In the last week, my son fell down the steps and broke his foot and my hot water tank failed, flooding my basement and ruining the floor of my professional offices. This, as you can imagine, has put me into a pretty bad mood and since misery loves company, I figured I’d write depressing posts this week so you can all commiserate. So on Tuesday I told you all about how bad food is correlated with specific species of inflammatory bacteria and inflammatory metabolic pathways. Today I’ll tell you all about the relationship between household chemicals and adverse changes to the biomes of children.[i]
The research was conducted by scientists at Washington State University. They measured the levels of ubiquitous chemicals in the blood and urine of 69 toddlers and preschool-aged children, as well as analyzed the fungi and bacteria in their stools. The chemicals they specifically looked at were called semivolatile organic compounds (SVOCs), which includes phthalates – which are found in detergents, plastic clothing (like raincoats), shower curtains, shampoos, soaps, hair sprays. They also looked at polyfluoroalkyl substances (PFASs), which are used in stain- and water-repellent fabrics, carpets, furniture, non-stick cooking products, paints and cleaning products. In other words – these chemicals are everywhere and we are all exposed to them in the air and dust of our homes: “…SVOCs and their metabolites have been consistently measured in biological samples at concentrations spanning several orders of magnitude, and research suggests that the indoor environment is a significant source of human exposure to SVOCs.” Children are especially vulnerable to exposure because they spend much more time on the floor, crawling and playing, as well as putting things into their mouths. There is no real research on the long-term exposure to these chemicals.
Their results are not hugely surprising really. The higher the levels of chemicals in the bloodstreams of the children, the greater the differences in their microbiomes. High levels of PFASs was associated with reduced diversity and overall amount of bacteria. Increased levels of phthalates reduced the mycobiome (fungi) population. These changes were highly statistically significant and, as the lead researchers says, extremely concerning. The main bacteria and yeasts of the gut were not affected; the changes were seen more in the less abundant species: “Less abundant taxa like Thermogemmatisporales, Stigonematales, and Legionellales, which play critical and beneficial roles in the assimilation of nutrients in omnivores were strongly linked to PFASs. Thus, alterations to gut microbiome structure and function may be felt most by taxa that play more subtle roles rather than those thought to be large drivers of host health…”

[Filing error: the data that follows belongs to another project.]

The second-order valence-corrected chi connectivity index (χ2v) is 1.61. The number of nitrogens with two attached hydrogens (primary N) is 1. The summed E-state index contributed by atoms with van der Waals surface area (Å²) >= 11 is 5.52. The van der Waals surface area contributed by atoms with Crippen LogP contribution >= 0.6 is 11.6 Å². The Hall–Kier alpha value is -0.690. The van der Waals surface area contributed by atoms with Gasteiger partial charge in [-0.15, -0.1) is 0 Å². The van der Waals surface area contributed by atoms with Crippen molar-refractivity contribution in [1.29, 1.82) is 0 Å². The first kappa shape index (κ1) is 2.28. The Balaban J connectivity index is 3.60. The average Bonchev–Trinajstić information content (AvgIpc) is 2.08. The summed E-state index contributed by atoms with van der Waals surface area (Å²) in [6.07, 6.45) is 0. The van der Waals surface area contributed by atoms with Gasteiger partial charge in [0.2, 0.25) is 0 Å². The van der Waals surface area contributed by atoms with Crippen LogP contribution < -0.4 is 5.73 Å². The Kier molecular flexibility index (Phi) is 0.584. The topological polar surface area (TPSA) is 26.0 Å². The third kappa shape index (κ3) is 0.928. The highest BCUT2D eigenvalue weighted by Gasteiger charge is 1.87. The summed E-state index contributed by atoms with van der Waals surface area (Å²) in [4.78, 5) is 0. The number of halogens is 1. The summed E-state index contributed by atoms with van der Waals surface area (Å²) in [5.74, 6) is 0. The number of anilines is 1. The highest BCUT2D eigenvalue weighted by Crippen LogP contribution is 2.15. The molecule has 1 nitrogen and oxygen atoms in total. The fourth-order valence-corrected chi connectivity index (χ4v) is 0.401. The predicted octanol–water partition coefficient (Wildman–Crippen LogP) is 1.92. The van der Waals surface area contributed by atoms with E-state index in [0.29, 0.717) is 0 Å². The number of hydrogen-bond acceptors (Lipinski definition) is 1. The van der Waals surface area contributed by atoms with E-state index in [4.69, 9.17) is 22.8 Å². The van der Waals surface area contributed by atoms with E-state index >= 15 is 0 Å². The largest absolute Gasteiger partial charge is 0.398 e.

Another finding: the children with the high levels of chemicals in their blood also had high levels of different kinds of bacteria that are used to clean up toxic chemicals. For example, the children had measurable levels of a bacteria used to clean dry cleaning solvents from the environment, which are not typically found in humans. The scientists believe that the presence of these kinds of bacteria is a sign that the gut biome is trying to correct itself.
Their conclusion: “Gaining a more holistic understanding of the interactions among anthropogenic chemicals, the gut microbiome, and human health is a critical step in advancing public health.” Yeah, I’d say so.
________________________ [i] Gardner, CM, Hoffman, K, Stapleton, HM, and Gunsch, CK. Exposures to Semivolatile Organic Compounds in Indoor Environments and Associations with the Gut Microbiomes of Children. Environmental Science & Technology Letters 2021 8 (1), 73-79. DOI: 10.1021/acs.estlett.0c00776